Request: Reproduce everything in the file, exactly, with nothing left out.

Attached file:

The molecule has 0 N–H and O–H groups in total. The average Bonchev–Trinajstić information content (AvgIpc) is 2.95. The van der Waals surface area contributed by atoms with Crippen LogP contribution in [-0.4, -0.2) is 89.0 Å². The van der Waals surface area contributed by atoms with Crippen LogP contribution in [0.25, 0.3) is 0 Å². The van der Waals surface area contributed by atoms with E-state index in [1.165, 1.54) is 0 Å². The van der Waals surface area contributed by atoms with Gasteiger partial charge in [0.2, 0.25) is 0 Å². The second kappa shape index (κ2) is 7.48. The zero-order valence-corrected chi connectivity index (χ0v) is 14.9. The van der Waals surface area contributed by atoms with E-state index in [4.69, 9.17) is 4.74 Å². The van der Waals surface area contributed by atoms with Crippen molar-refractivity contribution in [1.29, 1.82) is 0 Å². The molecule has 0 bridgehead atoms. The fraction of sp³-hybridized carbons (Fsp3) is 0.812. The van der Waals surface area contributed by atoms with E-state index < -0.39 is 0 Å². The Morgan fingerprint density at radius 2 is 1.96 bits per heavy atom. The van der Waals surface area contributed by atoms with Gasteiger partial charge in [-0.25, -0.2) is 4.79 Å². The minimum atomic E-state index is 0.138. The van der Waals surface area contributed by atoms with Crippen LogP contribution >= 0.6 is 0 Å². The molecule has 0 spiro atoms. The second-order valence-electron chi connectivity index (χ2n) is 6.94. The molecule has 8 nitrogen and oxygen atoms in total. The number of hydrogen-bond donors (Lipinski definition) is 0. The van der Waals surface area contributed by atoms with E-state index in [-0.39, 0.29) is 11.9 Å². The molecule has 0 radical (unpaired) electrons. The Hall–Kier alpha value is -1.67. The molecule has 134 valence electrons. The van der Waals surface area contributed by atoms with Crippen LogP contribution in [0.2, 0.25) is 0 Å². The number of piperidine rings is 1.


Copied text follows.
The molecule has 0 N–H and O–H groups in total. The average Bonchev–Trinajstić information content (AvgIpc) is 2.95. The van der Waals surface area contributed by atoms with Crippen LogP contribution in [-0.4, -0.2) is 89.0 Å². The van der Waals surface area contributed by atoms with Crippen LogP contribution in [0.25, 0.3) is 0 Å². The van der Waals surface area contributed by atoms with E-state index in [1.165, 1.54) is 0 Å². The van der Waals surface area contributed by atoms with Gasteiger partial charge in [0.2, 0.25) is 0 Å². The second kappa shape index (κ2) is 7.48. The zero-order valence-corrected chi connectivity index (χ0v) is 14.9. The van der Waals surface area contributed by atoms with E-state index in [4.69, 9.17) is 4.74 Å². The van der Waals surface area contributed by atoms with Crippen molar-refractivity contribution in [1.29, 1.82) is 0 Å². The molecule has 0 bridgehead atoms. The fraction of sp³-hybridized carbons (Fsp3) is 0.812. The van der Waals surface area contributed by atoms with E-state index < -0.39 is 0 Å². The Morgan fingerprint density at radius 2 is 1.96 bits per heavy atom. The van der Waals surface area contributed by atoms with Gasteiger partial charge in [-0.25, -0.2) is 4.79 Å². The minimum atomic E-state index is 0.138. The van der Waals surface area contributed by atoms with Crippen LogP contribution >= 0.6 is 0 Å². The molecule has 0 spiro atoms. The second-order valence-electron chi connectivity index (χ2n) is 6.94. The molecule has 8 nitrogen and oxygen atoms in total. The number of hydrogen-bond donors (Lipinski definition) is 0. The van der Waals surface area contributed by atoms with E-state index in [-0.39, 0.29) is 11.9 Å². The molecule has 0 radical (unpaired) electrons. The Hall–Kier alpha value is -1.67. The molecule has 134 valence electrons. The van der Waals surface area contributed by atoms with Crippen LogP contribution in [0.2, 0.25) is 0 Å². The number of piperidine rings is 1.